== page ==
Just because land won’t attract an alternate purchaser due to long term liabilities doesn’t mean it is a useless wasteland. The external overburden dump has ash buried within it making it an unsaleable plot but sustains pastures and cattle and large numbers of native grasses and kangaroos. With appropriate plantings to create corridors down Eel Hole Creek and linking to the Morwell River to the west and the external overburden dump to the east we could have linkages supporting koala habitat and migration. The 5km2 of the external overburden dump could become a major centre supporting Wildlife Rescuers and build towards becoming a zoo to rival Healesville Sanctuary – a potential major tourist attraction, employer and training for vets to rangers. Similarly, the combined lands of the reclaimed Hazelwood Cooling Pond and external overburden dump (more than 10km2) could be used to plant Australian native species historically used for traditional foods. Apart from the interest in observing the arboretum the foods could be harvested and used to support indigenous food industries – more training and job opportunities. The section of Brodribb Road between the former HPS and Nadenbousch’s Road could be closed and the Yinnar Road extended through the Hazelwood site (as it was originally). This would allow the external overburden dump and the former Hazelwood Cooling Pond sites to be integrated for safer movement between them.

  • As discussed earlier, dewatering of the M1 and M2 aquifers below the Hazelwood Mine floor is required to maintain stable conditions. The M1 aquifer water is removed at a temperature of around mid 30oC, whilst the M2 aquifer waters are high 40oC to 50o There is a minimum rate at which depressurisation needs to occur to prevent a building of pressures. However, Hazelwood will want to increase the rate of dewatering to minimise the fill time of the Mine. This has potential increased impacts on consolidation and therefore subsidence. During the filling process it will be important that large pressure differentials don’t occur between the aquifer pressure water levels and the water level within the mine void. This could be a major determinate in mine fill rate, irrespective of water sources. If the depressurisation activity was extended over the longer term, the low-grade heat could be removed to support a number of intensive aquaculture, agricultural and horticultural purposes. Again, more diverse industries, employment and training opportunities. The conflict here is that Engie has no incentive to make this possible because it would extend their period of liability. It would require lands on the western proximity of the Hazelwood Mine void to house these industries (hence the embargo request). These enterprises should be set back from:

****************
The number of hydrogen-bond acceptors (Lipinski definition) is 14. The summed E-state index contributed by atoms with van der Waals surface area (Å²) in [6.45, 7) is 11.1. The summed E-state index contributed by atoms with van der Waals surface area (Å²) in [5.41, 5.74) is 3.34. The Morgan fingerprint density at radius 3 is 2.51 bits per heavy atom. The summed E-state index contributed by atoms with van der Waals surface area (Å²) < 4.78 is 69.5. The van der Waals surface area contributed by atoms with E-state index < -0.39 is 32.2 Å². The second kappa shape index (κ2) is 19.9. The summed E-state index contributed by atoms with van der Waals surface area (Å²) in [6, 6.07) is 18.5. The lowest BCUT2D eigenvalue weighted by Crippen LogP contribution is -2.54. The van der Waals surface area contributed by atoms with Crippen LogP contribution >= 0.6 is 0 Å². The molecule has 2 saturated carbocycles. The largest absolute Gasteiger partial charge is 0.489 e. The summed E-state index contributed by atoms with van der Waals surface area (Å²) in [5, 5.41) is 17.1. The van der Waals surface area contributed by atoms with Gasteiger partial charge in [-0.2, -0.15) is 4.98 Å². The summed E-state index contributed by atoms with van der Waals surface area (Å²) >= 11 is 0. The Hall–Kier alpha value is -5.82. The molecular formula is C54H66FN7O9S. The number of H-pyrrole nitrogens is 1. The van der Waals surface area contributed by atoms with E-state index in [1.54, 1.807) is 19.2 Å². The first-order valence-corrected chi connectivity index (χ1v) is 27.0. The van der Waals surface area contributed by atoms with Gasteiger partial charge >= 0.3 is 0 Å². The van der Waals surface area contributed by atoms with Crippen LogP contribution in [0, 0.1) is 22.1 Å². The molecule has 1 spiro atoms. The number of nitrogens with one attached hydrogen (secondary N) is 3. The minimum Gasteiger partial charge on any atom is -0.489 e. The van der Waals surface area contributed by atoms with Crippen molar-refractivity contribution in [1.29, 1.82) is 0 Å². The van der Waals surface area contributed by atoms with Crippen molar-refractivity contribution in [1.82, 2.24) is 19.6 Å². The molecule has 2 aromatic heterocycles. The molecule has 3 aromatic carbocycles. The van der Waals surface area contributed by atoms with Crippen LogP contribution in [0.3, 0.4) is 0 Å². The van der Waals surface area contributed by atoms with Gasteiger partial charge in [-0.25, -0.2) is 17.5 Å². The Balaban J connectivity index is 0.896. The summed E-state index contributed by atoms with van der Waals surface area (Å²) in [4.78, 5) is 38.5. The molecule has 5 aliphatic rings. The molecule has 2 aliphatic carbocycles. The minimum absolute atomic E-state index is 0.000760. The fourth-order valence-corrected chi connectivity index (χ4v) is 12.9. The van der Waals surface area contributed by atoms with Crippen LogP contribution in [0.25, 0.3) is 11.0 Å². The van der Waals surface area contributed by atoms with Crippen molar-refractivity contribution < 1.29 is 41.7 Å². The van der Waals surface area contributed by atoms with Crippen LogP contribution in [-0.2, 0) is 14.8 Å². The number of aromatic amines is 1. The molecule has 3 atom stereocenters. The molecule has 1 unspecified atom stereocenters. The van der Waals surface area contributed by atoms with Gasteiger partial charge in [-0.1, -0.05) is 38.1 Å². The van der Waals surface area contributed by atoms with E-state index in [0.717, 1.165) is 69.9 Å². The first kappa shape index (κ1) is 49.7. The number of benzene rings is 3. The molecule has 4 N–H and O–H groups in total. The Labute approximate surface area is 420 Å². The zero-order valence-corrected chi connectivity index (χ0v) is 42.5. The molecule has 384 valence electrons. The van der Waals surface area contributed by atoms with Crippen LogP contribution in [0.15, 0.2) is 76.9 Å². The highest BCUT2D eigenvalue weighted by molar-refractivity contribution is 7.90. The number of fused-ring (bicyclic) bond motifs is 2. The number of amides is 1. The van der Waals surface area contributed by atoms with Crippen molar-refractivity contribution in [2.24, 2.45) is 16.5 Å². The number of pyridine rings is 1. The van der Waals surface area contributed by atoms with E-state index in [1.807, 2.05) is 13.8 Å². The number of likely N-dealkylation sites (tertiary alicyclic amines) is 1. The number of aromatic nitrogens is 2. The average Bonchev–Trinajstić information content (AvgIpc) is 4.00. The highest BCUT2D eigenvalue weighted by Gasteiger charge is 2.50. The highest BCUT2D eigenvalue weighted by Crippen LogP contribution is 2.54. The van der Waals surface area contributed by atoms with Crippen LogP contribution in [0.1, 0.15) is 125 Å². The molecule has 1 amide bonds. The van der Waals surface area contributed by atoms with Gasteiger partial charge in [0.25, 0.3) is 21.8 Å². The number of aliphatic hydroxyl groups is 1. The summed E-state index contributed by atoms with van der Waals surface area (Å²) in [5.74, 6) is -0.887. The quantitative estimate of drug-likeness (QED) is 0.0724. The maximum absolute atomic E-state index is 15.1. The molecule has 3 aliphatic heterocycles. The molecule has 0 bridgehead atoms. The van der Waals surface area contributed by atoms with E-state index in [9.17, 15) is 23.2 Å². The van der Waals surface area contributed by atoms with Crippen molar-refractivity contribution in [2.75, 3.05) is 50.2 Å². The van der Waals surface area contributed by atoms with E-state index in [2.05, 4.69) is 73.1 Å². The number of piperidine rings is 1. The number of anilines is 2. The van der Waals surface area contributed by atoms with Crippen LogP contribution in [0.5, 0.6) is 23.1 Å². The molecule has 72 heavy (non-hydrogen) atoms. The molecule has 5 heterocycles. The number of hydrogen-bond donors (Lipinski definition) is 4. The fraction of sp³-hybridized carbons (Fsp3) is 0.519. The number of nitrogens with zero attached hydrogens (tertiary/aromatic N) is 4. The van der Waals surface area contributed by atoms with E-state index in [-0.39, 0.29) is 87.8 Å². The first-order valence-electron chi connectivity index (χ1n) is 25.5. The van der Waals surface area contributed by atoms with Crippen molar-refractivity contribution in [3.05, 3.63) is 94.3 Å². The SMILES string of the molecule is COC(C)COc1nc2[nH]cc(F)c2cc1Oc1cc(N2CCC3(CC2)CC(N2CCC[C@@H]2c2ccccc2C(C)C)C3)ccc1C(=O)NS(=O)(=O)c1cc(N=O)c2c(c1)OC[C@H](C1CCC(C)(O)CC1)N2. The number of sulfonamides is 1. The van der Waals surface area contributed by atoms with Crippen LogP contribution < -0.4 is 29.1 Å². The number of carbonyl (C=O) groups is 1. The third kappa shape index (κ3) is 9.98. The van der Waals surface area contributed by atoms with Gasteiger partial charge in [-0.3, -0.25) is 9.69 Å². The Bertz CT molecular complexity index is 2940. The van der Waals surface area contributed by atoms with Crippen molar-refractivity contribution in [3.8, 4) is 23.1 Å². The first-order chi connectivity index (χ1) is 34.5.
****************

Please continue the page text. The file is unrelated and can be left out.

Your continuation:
• the mine edge allowing unencumbered public access to the water body, and
    • away from MRD5 allowing unencumbered public access to the Morwell River with walking and cycling tracks along it


The embargo on land sale requests is also required to maximise integration of movement between the Hazelwood and Yallourn sites. The former Interconnecting Railway (ICR) bridges under the Princes Freeway and over Commercial Road provide safe vehicular connectivity between the sites (although some of the land may now be held by another owner?)